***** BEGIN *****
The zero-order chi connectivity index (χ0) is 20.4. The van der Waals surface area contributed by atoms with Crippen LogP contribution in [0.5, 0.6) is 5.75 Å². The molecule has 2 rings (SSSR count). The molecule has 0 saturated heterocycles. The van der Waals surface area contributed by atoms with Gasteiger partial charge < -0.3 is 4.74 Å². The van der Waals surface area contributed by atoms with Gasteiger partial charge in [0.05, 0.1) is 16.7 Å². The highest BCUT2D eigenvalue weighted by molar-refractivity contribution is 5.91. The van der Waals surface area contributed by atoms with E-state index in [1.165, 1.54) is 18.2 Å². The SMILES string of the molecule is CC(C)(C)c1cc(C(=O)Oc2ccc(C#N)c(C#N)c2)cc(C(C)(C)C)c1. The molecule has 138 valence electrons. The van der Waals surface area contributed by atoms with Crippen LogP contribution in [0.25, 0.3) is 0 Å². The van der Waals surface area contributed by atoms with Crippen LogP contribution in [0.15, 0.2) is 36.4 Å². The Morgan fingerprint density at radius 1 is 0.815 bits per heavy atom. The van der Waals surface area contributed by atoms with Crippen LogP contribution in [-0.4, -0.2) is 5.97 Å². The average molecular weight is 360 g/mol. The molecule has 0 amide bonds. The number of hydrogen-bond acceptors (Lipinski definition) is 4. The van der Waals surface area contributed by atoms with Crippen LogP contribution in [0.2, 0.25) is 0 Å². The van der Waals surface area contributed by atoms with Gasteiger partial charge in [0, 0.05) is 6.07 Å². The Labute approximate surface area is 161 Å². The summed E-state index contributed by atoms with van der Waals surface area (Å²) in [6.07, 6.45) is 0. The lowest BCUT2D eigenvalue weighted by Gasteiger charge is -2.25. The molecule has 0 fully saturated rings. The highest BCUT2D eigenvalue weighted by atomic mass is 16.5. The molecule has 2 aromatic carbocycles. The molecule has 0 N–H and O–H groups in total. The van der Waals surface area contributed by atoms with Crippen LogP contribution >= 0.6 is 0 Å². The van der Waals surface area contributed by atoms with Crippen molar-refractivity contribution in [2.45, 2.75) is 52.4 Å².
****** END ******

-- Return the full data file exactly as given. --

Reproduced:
The zero-order chi connectivity index (χ0) is 20.4. The van der Waals surface area contributed by atoms with Crippen LogP contribution in [0.5, 0.6) is 5.75 Å². The molecule has 2 rings (SSSR count). The molecule has 0 saturated heterocycles. The van der Waals surface area contributed by atoms with Gasteiger partial charge < -0.3 is 4.74 Å². The van der Waals surface area contributed by atoms with Gasteiger partial charge in [0.05, 0.1) is 16.7 Å². The highest BCUT2D eigenvalue weighted by molar-refractivity contribution is 5.91. The van der Waals surface area contributed by atoms with E-state index in [1.165, 1.54) is 18.2 Å². The SMILES string of the molecule is CC(C)(C)c1cc(C(=O)Oc2ccc(C#N)c(C#N)c2)cc(C(C)(C)C)c1. The molecule has 138 valence electrons. The van der Waals surface area contributed by atoms with Crippen LogP contribution in [0.25, 0.3) is 0 Å². The van der Waals surface area contributed by atoms with Crippen LogP contribution in [0.15, 0.2) is 36.4 Å². The Morgan fingerprint density at radius 1 is 0.815 bits per heavy atom. The van der Waals surface area contributed by atoms with Crippen LogP contribution in [-0.4, -0.2) is 5.97 Å². The average molecular weight is 360 g/mol. The molecule has 0 amide bonds. The number of hydrogen-bond acceptors (Lipinski definition) is 4. The van der Waals surface area contributed by atoms with Crippen LogP contribution in [0.2, 0.25) is 0 Å². The van der Waals surface area contributed by atoms with Gasteiger partial charge in [0, 0.05) is 6.07 Å². The Labute approximate surface area is 161 Å². The summed E-state index contributed by atoms with van der Waals surface area (Å²) in [6.07, 6.45) is 0. The lowest BCUT2D eigenvalue weighted by Gasteiger charge is -2.25. The molecule has 0 fully saturated rings. The highest BCUT2D eigenvalue weighted by atomic mass is 16.5. The molecule has 2 aromatic carbocycles. The molecule has 0 N–H and O–H groups in total. The van der Waals surface area contributed by atoms with Crippen LogP contribution >= 0.6 is 0 Å². The van der Waals surface area contributed by atoms with Crippen molar-refractivity contribution in [2.45, 2.75) is 52.4 Å².